I don’t mean these observations as an attack on the script or the film: they are offered as a way of understanding how this wild, crazy, pretentious monument to hedonistic excess perfectly captured the zeitgeist of the smart-but-stoned set circa 1968. The movie captures the intellectual confusion and intoxicating energy of the Swinging Sixties as well as any ever made. It’s Performance‘s romantic impression of an era where it was reasonable to believe that any guy might one day accidentally stumble into a mad rockers mod pad and tumble into a threesome with a French runaway and a German model while dropping acid, discussing Egyptian occultism and listening to the Last Poets’ bongo-fueled calls for black revolution, that gives the movie it’s strange coherence.

The movie begins with an astonishingly edited sequence that cuts back and forth between a limo driving down the road and Fox having rough sex with a floozy; weird, doom-laden electronic beats play, and as the lovemaking climaxes the cutting back and forth between machine and flesh becomes so rapid that the images merge into a strobe effect. After a short dramatic break the man whose love life we’ve been following, Chas, climbs into the limo with his cohorts and is off to work, but almost immediately we see another black car pull up to an almost identical row of brownstone buildings as the one he’s just left; we’re disoriented because a new character, a barrister, steps out of the car and heads off to a court of law. We then alternate scenes between Chas shaking down a taxi-dispatch office for protection money and the lawyer defending a rich man accused of masterminding a case involving stock fraud in a merger attempt. Scenes jump back and forth in time as Chas visits Harry Flowers, the big boss, while the attorney drones on (accompanied by electronic squiggles from the score’s Moog). The jagged, jumbled narrative of the opening is not constructed merely to confuse and alienate the audience: if establishes the themes of duality and merger that will dominate the story once Chas meets Turner.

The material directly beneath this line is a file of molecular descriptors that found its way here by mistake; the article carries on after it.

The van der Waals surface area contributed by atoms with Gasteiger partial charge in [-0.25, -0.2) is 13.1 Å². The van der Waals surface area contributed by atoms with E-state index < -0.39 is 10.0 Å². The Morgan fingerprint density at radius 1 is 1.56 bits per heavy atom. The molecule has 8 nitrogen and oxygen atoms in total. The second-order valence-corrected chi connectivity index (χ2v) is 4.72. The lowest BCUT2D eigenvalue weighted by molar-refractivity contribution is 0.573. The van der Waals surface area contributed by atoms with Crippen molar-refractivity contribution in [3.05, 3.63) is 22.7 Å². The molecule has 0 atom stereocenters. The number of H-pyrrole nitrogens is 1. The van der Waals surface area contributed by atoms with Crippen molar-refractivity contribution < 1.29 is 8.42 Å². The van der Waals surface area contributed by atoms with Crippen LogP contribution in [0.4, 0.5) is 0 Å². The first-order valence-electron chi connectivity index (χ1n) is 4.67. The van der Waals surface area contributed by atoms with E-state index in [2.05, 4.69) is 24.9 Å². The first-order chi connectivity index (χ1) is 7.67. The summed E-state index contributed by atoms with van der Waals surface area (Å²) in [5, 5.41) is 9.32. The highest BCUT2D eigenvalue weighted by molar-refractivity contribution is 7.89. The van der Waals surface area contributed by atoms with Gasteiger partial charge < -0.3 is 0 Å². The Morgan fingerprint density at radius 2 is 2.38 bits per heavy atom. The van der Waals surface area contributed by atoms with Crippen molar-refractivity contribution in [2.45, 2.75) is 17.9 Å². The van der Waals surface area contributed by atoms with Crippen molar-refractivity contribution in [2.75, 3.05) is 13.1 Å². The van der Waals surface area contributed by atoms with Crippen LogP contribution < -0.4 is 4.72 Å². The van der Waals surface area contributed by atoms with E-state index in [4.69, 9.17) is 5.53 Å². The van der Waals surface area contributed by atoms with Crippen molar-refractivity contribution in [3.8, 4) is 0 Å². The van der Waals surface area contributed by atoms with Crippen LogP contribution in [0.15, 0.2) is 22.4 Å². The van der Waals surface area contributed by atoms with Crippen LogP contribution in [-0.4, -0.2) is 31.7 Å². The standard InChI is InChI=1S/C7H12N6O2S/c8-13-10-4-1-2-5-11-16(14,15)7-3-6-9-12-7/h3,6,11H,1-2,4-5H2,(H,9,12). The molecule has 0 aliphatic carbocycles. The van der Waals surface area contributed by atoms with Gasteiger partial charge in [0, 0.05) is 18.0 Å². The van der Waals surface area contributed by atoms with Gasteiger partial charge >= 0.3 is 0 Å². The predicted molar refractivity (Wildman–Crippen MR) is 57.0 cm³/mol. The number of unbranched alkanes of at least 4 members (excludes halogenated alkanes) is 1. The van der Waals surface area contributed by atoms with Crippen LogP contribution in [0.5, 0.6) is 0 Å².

As the first act goes on, the confusing edits grow farther apart, and the story flattens out into a gangland tale that rates as many people’s favorite part of the film (despite its psychedelic credentials, Performance is also sometimes credited as the genesis of the British gangster film). The violence on display was unprecedentedly brutal for the time, even after the massive cuts demanded by Warner Brothers and the British censors. After kingpin Flowers makes an independent bookie (and personal enemy of Chas) an offer he can’t refuse, the hothead enforcer endangers the criminal merger by taking matters into his own hands. The victims turn the tables, and the result is that Chas absorbs a massive beating and endures grimy underworld-style torture in a room that’s been vandalized with splattered red paint (to camouflage the flowing blood). His tormentors underestimate Chas’ talent for violence, however, and the thug manages to escape them; but in doing so he signs his own death warrant with the organization, and is forced to go on the lam.